• Clearly marking envelopes and correspondence with the original plan or sponsor name for participants who separated before the plan or sponsor name changed, for example, during a corporate merger, and indicating that the communication relates to pension benefit rights.
  • Missing participant searches.
    • Checking related plan and employer records for participant, beneficiary and next of kin/emergency contact information.
    • Using free online search engines, public record databases (such as those for licenses, mortgages and real estate taxes) and obituaries to locate (or identify) individuals.
    • Using a commercial locator service, a credit-reporting agency, or a proprietary interest search tool to locate individuals.
    • If participants are nonresponsive over a period of time, using death searches (e.g., Social Security Death Index) as a check and, to the extent such search confirms a participant’s death, redirecting communications to beneficiaries.
    • Registering missing participants on public and private pension registries with privacy and cyber security protections (e.g., National Registry of Unclaimed Retirement Benefits) and publicizing the registry through emails, newsletters, and other communications to existing employees, union members, and retirees.
  • Documenting procedures and actions.
    • Reducing a plan’s policies and procedures to writing to ensure they are clear and result in consistent practices.
    • Documenting key decisions and the steps and actions taken to implement the policies.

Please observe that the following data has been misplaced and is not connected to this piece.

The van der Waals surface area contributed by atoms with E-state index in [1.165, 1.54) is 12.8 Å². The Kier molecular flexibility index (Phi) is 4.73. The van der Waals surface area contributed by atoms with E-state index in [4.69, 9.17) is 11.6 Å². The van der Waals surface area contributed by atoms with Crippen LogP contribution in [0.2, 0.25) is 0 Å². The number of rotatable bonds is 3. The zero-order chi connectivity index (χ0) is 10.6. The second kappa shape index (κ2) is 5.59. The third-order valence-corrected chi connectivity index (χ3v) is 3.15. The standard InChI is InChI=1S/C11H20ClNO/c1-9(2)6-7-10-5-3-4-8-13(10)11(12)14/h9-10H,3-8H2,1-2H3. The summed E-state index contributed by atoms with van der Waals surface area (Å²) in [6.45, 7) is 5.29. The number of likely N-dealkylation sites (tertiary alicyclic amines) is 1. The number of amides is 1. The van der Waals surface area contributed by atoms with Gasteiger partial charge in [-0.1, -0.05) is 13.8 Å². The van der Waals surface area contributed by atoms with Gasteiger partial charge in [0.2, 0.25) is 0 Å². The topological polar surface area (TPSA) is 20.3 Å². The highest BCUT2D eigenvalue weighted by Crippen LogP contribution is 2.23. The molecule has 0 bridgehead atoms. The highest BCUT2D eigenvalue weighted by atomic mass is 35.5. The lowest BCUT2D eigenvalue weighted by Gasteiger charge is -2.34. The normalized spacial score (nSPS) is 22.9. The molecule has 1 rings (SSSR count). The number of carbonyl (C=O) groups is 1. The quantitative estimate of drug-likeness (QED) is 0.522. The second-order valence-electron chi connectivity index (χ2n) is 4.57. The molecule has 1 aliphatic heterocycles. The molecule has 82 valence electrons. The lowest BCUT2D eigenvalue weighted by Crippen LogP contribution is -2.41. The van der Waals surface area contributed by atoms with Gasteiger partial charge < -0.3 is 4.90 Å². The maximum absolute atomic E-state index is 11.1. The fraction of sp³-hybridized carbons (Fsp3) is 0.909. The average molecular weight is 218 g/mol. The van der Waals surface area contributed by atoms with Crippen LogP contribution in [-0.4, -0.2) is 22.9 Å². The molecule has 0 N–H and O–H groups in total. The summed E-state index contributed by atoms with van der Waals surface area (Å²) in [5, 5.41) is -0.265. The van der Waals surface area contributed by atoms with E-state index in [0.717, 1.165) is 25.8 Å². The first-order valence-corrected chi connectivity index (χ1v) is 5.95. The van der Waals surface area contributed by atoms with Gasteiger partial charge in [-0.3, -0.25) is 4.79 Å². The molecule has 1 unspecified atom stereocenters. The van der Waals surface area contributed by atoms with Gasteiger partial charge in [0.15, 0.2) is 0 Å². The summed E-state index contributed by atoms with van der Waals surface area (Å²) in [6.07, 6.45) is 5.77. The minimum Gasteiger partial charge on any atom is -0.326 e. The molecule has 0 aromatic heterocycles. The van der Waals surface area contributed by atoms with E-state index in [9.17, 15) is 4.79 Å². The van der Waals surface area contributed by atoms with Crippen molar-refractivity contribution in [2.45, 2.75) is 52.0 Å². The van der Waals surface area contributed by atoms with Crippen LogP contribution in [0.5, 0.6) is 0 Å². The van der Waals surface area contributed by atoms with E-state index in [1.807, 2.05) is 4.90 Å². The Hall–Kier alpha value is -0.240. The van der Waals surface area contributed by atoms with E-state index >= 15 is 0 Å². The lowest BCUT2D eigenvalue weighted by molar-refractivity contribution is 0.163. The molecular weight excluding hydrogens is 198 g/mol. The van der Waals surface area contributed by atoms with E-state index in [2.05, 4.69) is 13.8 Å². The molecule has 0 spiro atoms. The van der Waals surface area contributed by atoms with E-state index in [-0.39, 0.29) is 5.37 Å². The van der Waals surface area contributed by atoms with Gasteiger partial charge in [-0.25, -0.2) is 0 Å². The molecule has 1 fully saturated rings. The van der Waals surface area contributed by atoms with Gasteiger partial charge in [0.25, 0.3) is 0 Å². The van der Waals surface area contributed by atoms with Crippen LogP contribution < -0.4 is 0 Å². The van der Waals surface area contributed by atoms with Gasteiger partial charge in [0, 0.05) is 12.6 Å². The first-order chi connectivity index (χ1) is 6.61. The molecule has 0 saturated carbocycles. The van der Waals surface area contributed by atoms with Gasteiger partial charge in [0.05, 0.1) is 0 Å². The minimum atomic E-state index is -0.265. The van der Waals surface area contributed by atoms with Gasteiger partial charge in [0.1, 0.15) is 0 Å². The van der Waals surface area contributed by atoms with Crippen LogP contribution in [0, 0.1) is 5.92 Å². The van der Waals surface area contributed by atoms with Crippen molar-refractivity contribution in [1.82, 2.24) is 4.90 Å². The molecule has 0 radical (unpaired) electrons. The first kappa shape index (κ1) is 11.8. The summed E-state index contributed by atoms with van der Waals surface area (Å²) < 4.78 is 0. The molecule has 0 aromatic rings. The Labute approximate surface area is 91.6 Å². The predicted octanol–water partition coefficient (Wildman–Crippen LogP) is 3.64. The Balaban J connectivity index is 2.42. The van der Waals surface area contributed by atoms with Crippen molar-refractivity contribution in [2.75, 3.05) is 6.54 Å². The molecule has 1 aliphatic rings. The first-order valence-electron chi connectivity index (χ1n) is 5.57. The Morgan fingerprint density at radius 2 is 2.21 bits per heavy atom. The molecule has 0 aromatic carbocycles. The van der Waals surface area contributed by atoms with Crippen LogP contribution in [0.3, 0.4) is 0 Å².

• For plans that use third party record keepers to maintain plan records and handle participant communications, ensuring the record keeper is performing agreed upon services and working with the record keeper to identify and correct shortcomings in the plan’s recordkeeping and communication practices, including establishing procedures for obtaining relevant information held by the employer.

There are many additional examples provided by the DOL in a document titled “Missing Participants – Best Practices for Pension Plans.” In providing a list of best practices, the DOL explicitly acknowledges that each practice may not be appropriate for every plan and that plan fiduciaries should consider what practices are appropriate for their participant population and unique facts and circumstances. Some of the practices provided (especially some not included on the list above), such as looking to group health plan records to identify updated contact information and publishing a list of missing participants publicly to the employer’s other employees, raise security and privacy concerns that should be carefully considered before blindly implementing them. Unfortunately, some of the practices are unnecessary and potentially counterproductive.